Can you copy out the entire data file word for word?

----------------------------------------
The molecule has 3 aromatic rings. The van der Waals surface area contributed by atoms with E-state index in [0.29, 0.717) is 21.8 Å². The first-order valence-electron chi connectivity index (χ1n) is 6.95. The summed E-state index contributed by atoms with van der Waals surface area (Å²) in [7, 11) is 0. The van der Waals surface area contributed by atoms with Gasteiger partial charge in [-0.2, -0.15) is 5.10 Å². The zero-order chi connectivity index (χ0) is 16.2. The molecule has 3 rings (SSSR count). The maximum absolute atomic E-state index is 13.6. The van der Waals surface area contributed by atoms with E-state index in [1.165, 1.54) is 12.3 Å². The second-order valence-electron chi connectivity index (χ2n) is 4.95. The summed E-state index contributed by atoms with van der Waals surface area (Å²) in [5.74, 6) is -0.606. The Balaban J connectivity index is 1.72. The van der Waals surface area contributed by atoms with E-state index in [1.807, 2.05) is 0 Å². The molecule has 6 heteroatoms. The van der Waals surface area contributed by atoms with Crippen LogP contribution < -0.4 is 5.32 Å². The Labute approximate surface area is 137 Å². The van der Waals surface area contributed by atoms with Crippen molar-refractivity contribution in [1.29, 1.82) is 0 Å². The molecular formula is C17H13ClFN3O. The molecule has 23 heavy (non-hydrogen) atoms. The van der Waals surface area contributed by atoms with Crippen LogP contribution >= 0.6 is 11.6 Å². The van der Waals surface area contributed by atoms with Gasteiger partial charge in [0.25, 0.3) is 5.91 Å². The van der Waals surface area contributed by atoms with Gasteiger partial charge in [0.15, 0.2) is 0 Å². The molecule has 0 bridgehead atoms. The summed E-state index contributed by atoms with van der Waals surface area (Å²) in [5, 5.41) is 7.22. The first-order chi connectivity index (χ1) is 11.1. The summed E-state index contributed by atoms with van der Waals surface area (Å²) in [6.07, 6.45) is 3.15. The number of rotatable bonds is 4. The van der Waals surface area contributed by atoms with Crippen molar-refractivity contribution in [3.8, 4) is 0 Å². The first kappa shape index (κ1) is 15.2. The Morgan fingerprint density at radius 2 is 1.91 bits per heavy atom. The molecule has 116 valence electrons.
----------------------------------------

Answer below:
The molecule has 3 aromatic rings. The van der Waals surface area contributed by atoms with E-state index in [0.29, 0.717) is 21.8 Å². The first-order valence-electron chi connectivity index (χ1n) is 6.95. The summed E-state index contributed by atoms with van der Waals surface area (Å²) in [7, 11) is 0. The van der Waals surface area contributed by atoms with Gasteiger partial charge in [-0.2, -0.15) is 5.10 Å². The zero-order chi connectivity index (χ0) is 16.2. The molecule has 3 rings (SSSR count). The maximum absolute atomic E-state index is 13.6. The van der Waals surface area contributed by atoms with E-state index in [1.165, 1.54) is 12.3 Å². The second-order valence-electron chi connectivity index (χ2n) is 4.95. The summed E-state index contributed by atoms with van der Waals surface area (Å²) in [5.74, 6) is -0.606. The Balaban J connectivity index is 1.72. The van der Waals surface area contributed by atoms with E-state index in [1.807, 2.05) is 0 Å². The molecule has 6 heteroatoms. The van der Waals surface area contributed by atoms with Crippen LogP contribution < -0.4 is 5.32 Å². The Labute approximate surface area is 137 Å². The van der Waals surface area contributed by atoms with Crippen molar-refractivity contribution in [1.29, 1.82) is 0 Å². The molecular formula is C17H13ClFN3O. The molecule has 23 heavy (non-hydrogen) atoms. The van der Waals surface area contributed by atoms with Crippen LogP contribution >= 0.6 is 11.6 Å². The van der Waals surface area contributed by atoms with Gasteiger partial charge in [0.25, 0.3) is 5.91 Å². The van der Waals surface area contributed by atoms with Gasteiger partial charge in [0.15, 0.2) is 0 Å². The molecule has 0 bridgehead atoms. The summed E-state index contributed by atoms with van der Waals surface area (Å²) in [5, 5.41) is 7.22. The first-order chi connectivity index (χ1) is 11.1. The summed E-state index contributed by atoms with van der Waals surface area (Å²) in [6.07, 6.45) is 3.15. The number of rotatable bonds is 4. The van der Waals surface area contributed by atoms with Crippen molar-refractivity contribution in [3.8, 4) is 0 Å². The first kappa shape index (κ1) is 15.2. The Morgan fingerprint density at radius 2 is 1.91 bits per heavy atom. The molecule has 116 valence electrons.